pollutants that can be found in a
                              drinking water source.  Are there
                             any lakes or rivers in your state
                             that have warnings for high
                             amounts of these materials?
                           > Create a poster, similar to the one
                             used in class, that represents your

                       Additional Resources On:
                       Safe Drinking Water
                       http://www.epa. gov/safewater/
                       This EPA Web site provides information
                       about local drinking water quality and
                       source water protection.
Office of Water
EPA 816-F-02-015   www.epa.gov/safewater     August 2002

Lab Activity: Filtering a Water Supply

Name:     	_j»	
Background: Filtering is the process of removing solids from water. People must filter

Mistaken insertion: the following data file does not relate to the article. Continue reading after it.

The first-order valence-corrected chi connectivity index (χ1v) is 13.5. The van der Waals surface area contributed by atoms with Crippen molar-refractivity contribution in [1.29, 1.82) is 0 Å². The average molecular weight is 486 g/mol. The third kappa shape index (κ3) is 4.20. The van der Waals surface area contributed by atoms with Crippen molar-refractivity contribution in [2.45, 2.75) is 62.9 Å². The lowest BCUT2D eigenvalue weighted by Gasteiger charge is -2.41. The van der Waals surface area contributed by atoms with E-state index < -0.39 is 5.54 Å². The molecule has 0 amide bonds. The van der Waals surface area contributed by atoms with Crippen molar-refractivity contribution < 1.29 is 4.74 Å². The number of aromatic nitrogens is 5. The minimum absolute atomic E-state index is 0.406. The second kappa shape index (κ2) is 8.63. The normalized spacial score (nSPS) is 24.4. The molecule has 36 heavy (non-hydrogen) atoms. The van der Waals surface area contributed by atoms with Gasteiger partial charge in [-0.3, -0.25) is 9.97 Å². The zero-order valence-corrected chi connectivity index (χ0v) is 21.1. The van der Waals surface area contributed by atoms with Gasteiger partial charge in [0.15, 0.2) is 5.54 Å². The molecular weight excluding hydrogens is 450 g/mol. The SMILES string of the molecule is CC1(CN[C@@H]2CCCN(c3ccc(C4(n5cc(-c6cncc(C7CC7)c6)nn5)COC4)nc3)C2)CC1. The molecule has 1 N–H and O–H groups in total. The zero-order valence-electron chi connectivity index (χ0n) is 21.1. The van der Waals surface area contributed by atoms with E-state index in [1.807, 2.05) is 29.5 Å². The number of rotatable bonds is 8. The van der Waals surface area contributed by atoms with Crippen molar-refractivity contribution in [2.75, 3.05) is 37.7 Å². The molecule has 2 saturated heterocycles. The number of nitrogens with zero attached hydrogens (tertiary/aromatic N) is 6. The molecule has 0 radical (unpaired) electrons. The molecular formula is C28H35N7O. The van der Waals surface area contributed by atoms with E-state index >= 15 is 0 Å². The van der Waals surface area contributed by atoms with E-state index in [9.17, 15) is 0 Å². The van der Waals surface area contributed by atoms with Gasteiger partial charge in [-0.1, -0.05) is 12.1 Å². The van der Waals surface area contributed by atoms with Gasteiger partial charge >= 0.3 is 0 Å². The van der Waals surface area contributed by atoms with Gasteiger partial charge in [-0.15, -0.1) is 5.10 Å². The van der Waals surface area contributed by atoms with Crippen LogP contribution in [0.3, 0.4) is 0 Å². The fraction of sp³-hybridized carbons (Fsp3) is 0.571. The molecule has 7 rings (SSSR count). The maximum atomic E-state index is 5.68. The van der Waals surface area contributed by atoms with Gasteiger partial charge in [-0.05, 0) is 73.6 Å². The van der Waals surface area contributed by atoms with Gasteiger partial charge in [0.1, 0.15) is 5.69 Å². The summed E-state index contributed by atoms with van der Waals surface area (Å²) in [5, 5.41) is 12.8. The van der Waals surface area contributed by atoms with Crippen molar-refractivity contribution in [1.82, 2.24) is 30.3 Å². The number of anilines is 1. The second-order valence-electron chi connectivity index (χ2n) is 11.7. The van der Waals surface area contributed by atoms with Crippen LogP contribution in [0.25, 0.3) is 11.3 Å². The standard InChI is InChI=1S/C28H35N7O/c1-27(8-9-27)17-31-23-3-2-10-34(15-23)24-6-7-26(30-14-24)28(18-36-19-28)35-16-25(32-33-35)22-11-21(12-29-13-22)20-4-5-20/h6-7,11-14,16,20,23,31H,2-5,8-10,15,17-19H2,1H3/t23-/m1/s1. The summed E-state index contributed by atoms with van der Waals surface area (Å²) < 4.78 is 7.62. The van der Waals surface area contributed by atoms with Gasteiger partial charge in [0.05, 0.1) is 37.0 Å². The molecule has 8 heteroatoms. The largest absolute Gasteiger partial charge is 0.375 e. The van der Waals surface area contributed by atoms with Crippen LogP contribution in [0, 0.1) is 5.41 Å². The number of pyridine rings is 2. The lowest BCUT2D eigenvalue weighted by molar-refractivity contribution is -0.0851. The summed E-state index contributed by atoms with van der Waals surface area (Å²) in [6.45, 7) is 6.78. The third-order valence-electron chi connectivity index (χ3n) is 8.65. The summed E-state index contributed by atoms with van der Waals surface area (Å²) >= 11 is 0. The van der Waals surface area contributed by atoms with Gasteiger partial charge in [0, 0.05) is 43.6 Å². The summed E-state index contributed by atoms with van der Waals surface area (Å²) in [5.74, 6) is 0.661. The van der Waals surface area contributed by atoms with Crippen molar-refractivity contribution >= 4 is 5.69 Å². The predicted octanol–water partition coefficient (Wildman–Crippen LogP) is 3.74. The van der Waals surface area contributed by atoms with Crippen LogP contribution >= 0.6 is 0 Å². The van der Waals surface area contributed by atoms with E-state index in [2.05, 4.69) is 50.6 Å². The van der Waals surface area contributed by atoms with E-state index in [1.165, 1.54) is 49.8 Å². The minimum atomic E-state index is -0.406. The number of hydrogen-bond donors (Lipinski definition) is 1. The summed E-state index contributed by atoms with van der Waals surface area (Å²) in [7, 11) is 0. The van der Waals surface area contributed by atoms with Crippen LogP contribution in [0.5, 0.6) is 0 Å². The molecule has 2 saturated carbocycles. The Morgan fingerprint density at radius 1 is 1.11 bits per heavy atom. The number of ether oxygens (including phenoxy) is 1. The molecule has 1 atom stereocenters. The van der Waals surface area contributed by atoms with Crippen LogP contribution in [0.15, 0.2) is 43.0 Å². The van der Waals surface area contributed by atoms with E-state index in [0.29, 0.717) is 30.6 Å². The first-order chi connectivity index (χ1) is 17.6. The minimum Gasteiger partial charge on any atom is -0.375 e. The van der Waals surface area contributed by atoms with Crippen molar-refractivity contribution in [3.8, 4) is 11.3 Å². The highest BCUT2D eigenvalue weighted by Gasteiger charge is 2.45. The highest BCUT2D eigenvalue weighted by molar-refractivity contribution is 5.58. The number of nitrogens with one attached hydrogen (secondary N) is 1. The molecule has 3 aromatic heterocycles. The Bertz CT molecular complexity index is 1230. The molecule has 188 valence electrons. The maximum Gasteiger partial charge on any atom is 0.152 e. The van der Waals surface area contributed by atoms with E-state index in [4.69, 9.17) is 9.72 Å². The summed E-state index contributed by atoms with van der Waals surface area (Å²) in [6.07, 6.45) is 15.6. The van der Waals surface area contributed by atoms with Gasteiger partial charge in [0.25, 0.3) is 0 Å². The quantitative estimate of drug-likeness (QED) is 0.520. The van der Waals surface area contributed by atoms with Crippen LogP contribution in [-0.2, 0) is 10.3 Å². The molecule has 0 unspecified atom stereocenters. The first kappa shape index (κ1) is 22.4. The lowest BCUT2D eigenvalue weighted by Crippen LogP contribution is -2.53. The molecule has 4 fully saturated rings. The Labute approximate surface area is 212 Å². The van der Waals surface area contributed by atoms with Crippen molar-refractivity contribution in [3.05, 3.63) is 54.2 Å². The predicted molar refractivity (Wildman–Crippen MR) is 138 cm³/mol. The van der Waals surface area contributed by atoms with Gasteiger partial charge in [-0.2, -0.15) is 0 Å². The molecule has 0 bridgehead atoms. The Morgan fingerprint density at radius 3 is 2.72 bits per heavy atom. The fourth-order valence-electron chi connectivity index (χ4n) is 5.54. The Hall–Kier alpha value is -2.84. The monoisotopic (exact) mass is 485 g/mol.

water sources for many reasons. Some chemicals found in water supplies can make
humans or pets sick.  Many of the organic materials found suspended in water supplies
provide surfaces or nourishment for harmful bacteria or other microorganisms. After
water is filtered, it usually is treated with chemicals such as chlorine to kill potentially
harmful microorganisms. Filters can be constructed with simple materials to
demonstrate the effectiveness of filtering systems in removing pollutants from water

Purpose: to construct, use, and compare filtering systems to observe how water is
filtered of pollutants. Each group will construct a slightly more complex filter. Students
then will record observations and compare results.

Observations and Results: Effectiveness of Various Types of Filters
Filter Materials
pantyhose, cotton
pantyhose, cotton
balls, coffee filter
pantyhose, cotton
balls, coffee filter,
activated charcoal
pantyhose, cotton
balls, coffee filter,
activated charcoal,
Observations: How effective was each filter?